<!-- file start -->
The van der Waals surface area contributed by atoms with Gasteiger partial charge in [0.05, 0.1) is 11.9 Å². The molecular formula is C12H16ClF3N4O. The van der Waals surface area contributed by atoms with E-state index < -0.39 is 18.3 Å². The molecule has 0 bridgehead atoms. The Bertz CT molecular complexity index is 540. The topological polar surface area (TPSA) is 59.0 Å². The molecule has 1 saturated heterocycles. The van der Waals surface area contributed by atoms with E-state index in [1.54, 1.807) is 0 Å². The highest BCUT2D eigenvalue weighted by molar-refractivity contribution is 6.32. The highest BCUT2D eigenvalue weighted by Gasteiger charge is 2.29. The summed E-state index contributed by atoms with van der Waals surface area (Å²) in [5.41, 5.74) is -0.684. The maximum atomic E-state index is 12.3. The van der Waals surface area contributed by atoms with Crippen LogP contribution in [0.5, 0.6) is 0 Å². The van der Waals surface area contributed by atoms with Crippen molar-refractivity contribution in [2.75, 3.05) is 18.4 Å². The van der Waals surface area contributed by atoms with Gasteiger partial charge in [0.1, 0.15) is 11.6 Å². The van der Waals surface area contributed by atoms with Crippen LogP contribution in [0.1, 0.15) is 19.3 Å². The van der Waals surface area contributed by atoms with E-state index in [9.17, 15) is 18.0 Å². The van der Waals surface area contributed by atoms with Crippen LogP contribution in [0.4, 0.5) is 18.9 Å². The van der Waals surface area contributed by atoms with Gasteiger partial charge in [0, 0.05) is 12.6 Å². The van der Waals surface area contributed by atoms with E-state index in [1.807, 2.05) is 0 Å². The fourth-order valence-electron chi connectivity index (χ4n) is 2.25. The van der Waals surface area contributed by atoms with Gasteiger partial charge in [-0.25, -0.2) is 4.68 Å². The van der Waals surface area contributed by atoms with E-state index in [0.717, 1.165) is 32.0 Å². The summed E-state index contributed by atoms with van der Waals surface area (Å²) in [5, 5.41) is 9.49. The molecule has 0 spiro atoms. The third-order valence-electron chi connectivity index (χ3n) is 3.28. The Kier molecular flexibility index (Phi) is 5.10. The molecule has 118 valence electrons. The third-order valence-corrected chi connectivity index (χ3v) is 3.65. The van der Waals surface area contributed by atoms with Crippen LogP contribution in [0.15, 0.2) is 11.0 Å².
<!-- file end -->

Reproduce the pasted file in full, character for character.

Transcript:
The van der Waals surface area contributed by atoms with Gasteiger partial charge in [0.05, 0.1) is 11.9 Å². The molecular formula is C12H16ClF3N4O. The van der Waals surface area contributed by atoms with E-state index < -0.39 is 18.3 Å². The molecule has 0 bridgehead atoms. The Bertz CT molecular complexity index is 540. The topological polar surface area (TPSA) is 59.0 Å². The molecule has 1 saturated heterocycles. The van der Waals surface area contributed by atoms with E-state index in [1.54, 1.807) is 0 Å². The highest BCUT2D eigenvalue weighted by molar-refractivity contribution is 6.32. The highest BCUT2D eigenvalue weighted by Gasteiger charge is 2.29. The summed E-state index contributed by atoms with van der Waals surface area (Å²) in [5.41, 5.74) is -0.684. The maximum atomic E-state index is 12.3. The van der Waals surface area contributed by atoms with Crippen LogP contribution in [0.5, 0.6) is 0 Å². The van der Waals surface area contributed by atoms with Crippen molar-refractivity contribution in [2.75, 3.05) is 18.4 Å². The van der Waals surface area contributed by atoms with Gasteiger partial charge in [0.1, 0.15) is 11.6 Å². The van der Waals surface area contributed by atoms with Crippen LogP contribution in [0.1, 0.15) is 19.3 Å². The van der Waals surface area contributed by atoms with E-state index in [9.17, 15) is 18.0 Å². The van der Waals surface area contributed by atoms with Crippen LogP contribution in [0.4, 0.5) is 18.9 Å². The van der Waals surface area contributed by atoms with Gasteiger partial charge in [0, 0.05) is 12.6 Å². The van der Waals surface area contributed by atoms with E-state index in [1.807, 2.05) is 0 Å². The fourth-order valence-electron chi connectivity index (χ4n) is 2.25. The van der Waals surface area contributed by atoms with Gasteiger partial charge in [-0.25, -0.2) is 4.68 Å². The van der Waals surface area contributed by atoms with E-state index in [0.717, 1.165) is 32.0 Å². The summed E-state index contributed by atoms with van der Waals surface area (Å²) in [5, 5.41) is 9.49. The molecule has 0 spiro atoms. The third-order valence-electron chi connectivity index (χ3n) is 3.28. The Kier molecular flexibility index (Phi) is 5.10. The molecule has 118 valence electrons. The third-order valence-corrected chi connectivity index (χ3v) is 3.65. The van der Waals surface area contributed by atoms with Crippen LogP contribution in [0.15, 0.2) is 11.0 Å².